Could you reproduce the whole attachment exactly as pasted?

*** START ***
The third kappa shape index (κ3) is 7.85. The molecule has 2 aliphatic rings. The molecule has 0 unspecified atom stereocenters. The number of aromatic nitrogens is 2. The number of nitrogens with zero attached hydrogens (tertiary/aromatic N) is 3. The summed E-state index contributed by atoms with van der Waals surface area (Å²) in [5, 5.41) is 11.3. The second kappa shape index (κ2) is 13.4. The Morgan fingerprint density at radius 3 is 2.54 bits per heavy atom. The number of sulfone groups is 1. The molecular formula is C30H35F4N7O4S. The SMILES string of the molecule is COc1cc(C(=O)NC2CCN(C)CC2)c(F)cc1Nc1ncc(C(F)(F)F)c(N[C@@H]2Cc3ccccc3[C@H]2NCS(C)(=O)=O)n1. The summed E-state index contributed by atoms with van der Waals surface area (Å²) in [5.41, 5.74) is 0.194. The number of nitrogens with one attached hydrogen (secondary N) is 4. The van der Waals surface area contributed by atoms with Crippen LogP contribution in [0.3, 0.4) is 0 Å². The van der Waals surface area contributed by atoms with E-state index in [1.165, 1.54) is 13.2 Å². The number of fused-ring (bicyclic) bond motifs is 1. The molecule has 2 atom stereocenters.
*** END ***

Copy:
The third kappa shape index (κ3) is 7.85. The molecule has 2 aliphatic rings. The molecule has 0 unspecified atom stereocenters. The number of aromatic nitrogens is 2. The number of nitrogens with zero attached hydrogens (tertiary/aromatic N) is 3. The summed E-state index contributed by atoms with van der Waals surface area (Å²) in [5, 5.41) is 11.3. The second kappa shape index (κ2) is 13.4. The Morgan fingerprint density at radius 3 is 2.54 bits per heavy atom. The number of sulfone groups is 1. The molecular formula is C30H35F4N7O4S. The SMILES string of the molecule is COc1cc(C(=O)NC2CCN(C)CC2)c(F)cc1Nc1ncc(C(F)(F)F)c(N[C@@H]2Cc3ccccc3[C@H]2NCS(C)(=O)=O)n1. The summed E-state index contributed by atoms with van der Waals surface area (Å²) in [5.41, 5.74) is 0.194. The number of nitrogens with one attached hydrogen (secondary N) is 4. The van der Waals surface area contributed by atoms with Crippen LogP contribution in [0.3, 0.4) is 0 Å². The van der Waals surface area contributed by atoms with E-state index in [1.165, 1.54) is 13.2 Å². The number of fused-ring (bicyclic) bond motifs is 1. The molecule has 2 atom stereocenters.